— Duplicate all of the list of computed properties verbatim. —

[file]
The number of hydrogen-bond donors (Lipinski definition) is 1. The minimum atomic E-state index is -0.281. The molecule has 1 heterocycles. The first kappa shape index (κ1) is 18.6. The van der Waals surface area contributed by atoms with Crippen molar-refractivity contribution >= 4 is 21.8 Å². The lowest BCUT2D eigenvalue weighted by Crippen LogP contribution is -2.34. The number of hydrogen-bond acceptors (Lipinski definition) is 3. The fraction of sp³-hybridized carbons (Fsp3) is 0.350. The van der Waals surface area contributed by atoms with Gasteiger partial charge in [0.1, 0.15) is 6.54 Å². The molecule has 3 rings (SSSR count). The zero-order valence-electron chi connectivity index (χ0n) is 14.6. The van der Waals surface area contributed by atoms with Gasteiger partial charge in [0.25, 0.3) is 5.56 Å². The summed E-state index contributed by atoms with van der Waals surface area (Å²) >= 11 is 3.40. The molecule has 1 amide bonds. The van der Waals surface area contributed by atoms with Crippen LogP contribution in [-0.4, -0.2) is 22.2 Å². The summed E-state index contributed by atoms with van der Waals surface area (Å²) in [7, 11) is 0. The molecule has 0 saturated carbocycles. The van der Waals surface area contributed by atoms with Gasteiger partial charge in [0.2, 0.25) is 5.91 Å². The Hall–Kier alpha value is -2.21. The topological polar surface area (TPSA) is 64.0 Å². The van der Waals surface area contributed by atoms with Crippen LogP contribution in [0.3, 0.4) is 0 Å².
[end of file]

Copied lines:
The number of hydrogen-bond donors (Lipinski definition) is 1. The minimum atomic E-state index is -0.281. The molecule has 1 heterocycles. The first kappa shape index (κ1) is 18.6. The van der Waals surface area contributed by atoms with Crippen molar-refractivity contribution >= 4 is 21.8 Å². The lowest BCUT2D eigenvalue weighted by Crippen LogP contribution is -2.34. The number of hydrogen-bond acceptors (Lipinski definition) is 3. The fraction of sp³-hybridized carbons (Fsp3) is 0.350. The van der Waals surface area contributed by atoms with Gasteiger partial charge in [0.1, 0.15) is 6.54 Å². The molecule has 3 rings (SSSR count). The zero-order valence-electron chi connectivity index (χ0n) is 14.6. The van der Waals surface area contributed by atoms with Gasteiger partial charge in [0.25, 0.3) is 5.56 Å². The summed E-state index contributed by atoms with van der Waals surface area (Å²) >= 11 is 3.40. The molecule has 1 amide bonds. The van der Waals surface area contributed by atoms with Crippen LogP contribution in [-0.4, -0.2) is 22.2 Å². The summed E-state index contributed by atoms with van der Waals surface area (Å²) in [7, 11) is 0. The molecule has 0 saturated carbocycles. The van der Waals surface area contributed by atoms with Gasteiger partial charge in [0.2, 0.25) is 5.91 Å². The Hall–Kier alpha value is -2.21. The topological polar surface area (TPSA) is 64.0 Å². The van der Waals surface area contributed by atoms with Crippen LogP contribution in [0.3, 0.4) is 0 Å².